This piece is going to be a bit longer than most, but I decided certain things cannot be condensed to three or four paragraphs.
It has been quite a ride since I last wrote. A roller coaster ride. It had everything. Ups. Downs. Twists. Turns. The works.
After the surgery, of course, we came home. But on the 10th we went back for a check up and to get her set up for 5 weeks of radiation. They did a CT scan of both lungs to have a baseline before starting radiation and sent us home for the weekend. On the 12th Dr. Jaffe (Cammie’s first pediatric oncologist and head of the department at M.D. Anderson when we first arrived there in April of ’81) called to say that there appeared to be some small tumors in the left lung now. Two other physicians, one being her surgeon, said they did not think those were tumors, but rather granulocites. In any case, though, the consensus was that radiation was out for now and that we needed to start chemo right away.
On the 18th we had a consultation with the research doctor to discuss the trial drug options that Dr. Jaffe felt we ought to consider. Dr. Herzog, a clearly brilliant researcher, deftly laid out the complexity of choices. If you choose “A” (all of these drugs have names, but they are nearly unpronounceable), you will not be able to ever use drug “B” because of the nature of the trial. “C” which has relatively few side effects and has had some very good results was, for some reason, not in the offing . “B” might work, and even has a track record in two cases of having worked when “A” failed, but the tumor needs to be a certain size. Do you want to wait to see if the tumors (which may not be tumors…but which might) grow to the requisite size necessary to use drug “B” or do you want to go ahead with “A”?
Each choice was a Hobson’s choice.
Judy did most of the question asking. Things still seemed pretty murky to me, so, I asked what any father would ask: “Dr. Herzog, if Cammie was your daughter, which chemo would you choose?” There was a pause and she said, basically, “I have no idea. Let me look into it a bit more and I will get back to you.”
Along the way we have been blessed with many acts of kindness. One of them was in that room with us that day. His name is John Vitaliti, a friend, and the husband of Connie Vitaliti, with whom I went to school in India. Both Connie and John are M.D.s and live in the Dallas area. He had sent me an email on Tuesday stating that if he could ever be of help as an extra pair of ears in any medical consult, he would be happy to come with us. On Wednesday Judy called and chatted with him and gave him every excuse to back out of that offer. In fact, he insisted on it all the more. And so, John had driven down with us for this consult, an extra pair of medical ears on our behalf. He spent several hours on the way down reading up on the material we had researched off the internet as well as some of Cammie’s records. This was far a field from his field, but it was good to get his input.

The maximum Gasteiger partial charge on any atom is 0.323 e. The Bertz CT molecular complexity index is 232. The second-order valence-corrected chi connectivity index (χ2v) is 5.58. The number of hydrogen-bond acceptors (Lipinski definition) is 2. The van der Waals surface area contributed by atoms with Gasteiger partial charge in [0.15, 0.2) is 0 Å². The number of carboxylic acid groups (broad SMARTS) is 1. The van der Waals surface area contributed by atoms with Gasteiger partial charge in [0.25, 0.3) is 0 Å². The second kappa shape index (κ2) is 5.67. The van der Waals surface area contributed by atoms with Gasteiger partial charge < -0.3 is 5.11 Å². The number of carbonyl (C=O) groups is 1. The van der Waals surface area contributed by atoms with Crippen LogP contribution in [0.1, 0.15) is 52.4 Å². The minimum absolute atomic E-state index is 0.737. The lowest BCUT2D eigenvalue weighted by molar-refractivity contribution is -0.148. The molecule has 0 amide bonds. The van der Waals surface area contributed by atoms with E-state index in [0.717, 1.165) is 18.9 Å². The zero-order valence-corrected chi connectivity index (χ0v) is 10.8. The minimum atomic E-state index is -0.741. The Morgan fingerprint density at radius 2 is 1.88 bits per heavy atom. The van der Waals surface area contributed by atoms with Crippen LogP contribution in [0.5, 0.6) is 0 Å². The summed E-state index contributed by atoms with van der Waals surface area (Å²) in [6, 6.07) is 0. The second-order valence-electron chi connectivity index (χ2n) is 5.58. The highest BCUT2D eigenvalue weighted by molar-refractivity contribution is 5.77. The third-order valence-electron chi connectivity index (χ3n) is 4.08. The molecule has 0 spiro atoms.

And then on Sunday we went down again. We stayed with Bob and Linda Black. The Blacks are another one of those folks who have exhibited true acts of kindness through their generous hospitality. Bob is a former executive of Exxon Mobile and they happen to live about 15 minutes from the Medical City in Bellaire. The last time we were there they just gave us a house key and told us to make ourselves welcome–to come and go a we please. So we have. Thanks Bob and Linda. (That spelt bread, by the way, was delicious, Linda).
On Monday our first meeting was with Dr. Jaffe. If ever there was a man who wears blue tights and a cape and has a red and yellow “S” on his chest it is Dr. Jaffe—Superhero for the Van Rooys. A South African, he continues to head the pediatric oncology dept. at M.D. Anderson and was away lecturing in Brazil when we were there the previous Thursday. He was the first doctor we saw in April of ’81 and has remained Cammie’s oncologist for over 22 years. The type of tumor Cammie originally had was a rare childhood tumor. The type she had when she had her recurrence nearly two years ago was in the same family—rhabdo. And the ones they removed from her left lung were a metastasis of this same type. So, even though Cammie is an adult, her tumor type keeps her in the pediatric side of things and that is why she still sees Dr. Jaffe.
Dr. Jaffe had a look at the CT scan on which there appeared to be some disagreement. He then called the head of the radiology department who had a look and said he concurred that there were indeed three smallish tumors—2 to 3 mm. in size. Because of this, and because the size, though small, was measurable, Dr. Jaffe suggested a new drug called “liposomal vincristine” (the “C” drug mentioned above). This is similar to the vincristine she has had before, but it has fewer side effects (no hair loss, no nausea, less drastic blood count drop). It is given as a one hour infusion once every other week. It is part of a study (Phase II) and she is the 26th person to take it and, until just about a year ago, M.D. Anderson was the only place in the world that was testing it.
Several things. It is experimental. Although promising, there are no promises. We are praying for healing. They are going to do three rounds (6 weeks) and then a CT scan to check the “tumors.” If they continue to grow they will discontinue the treatment, and we will go to something else. If it appears to be working they will consider a year’s worth of treatment.
We continue to be amazed by the Lord’s provision, acts of kindness by His choice servants, and humbled by the prayers of so many.
Steve and Judy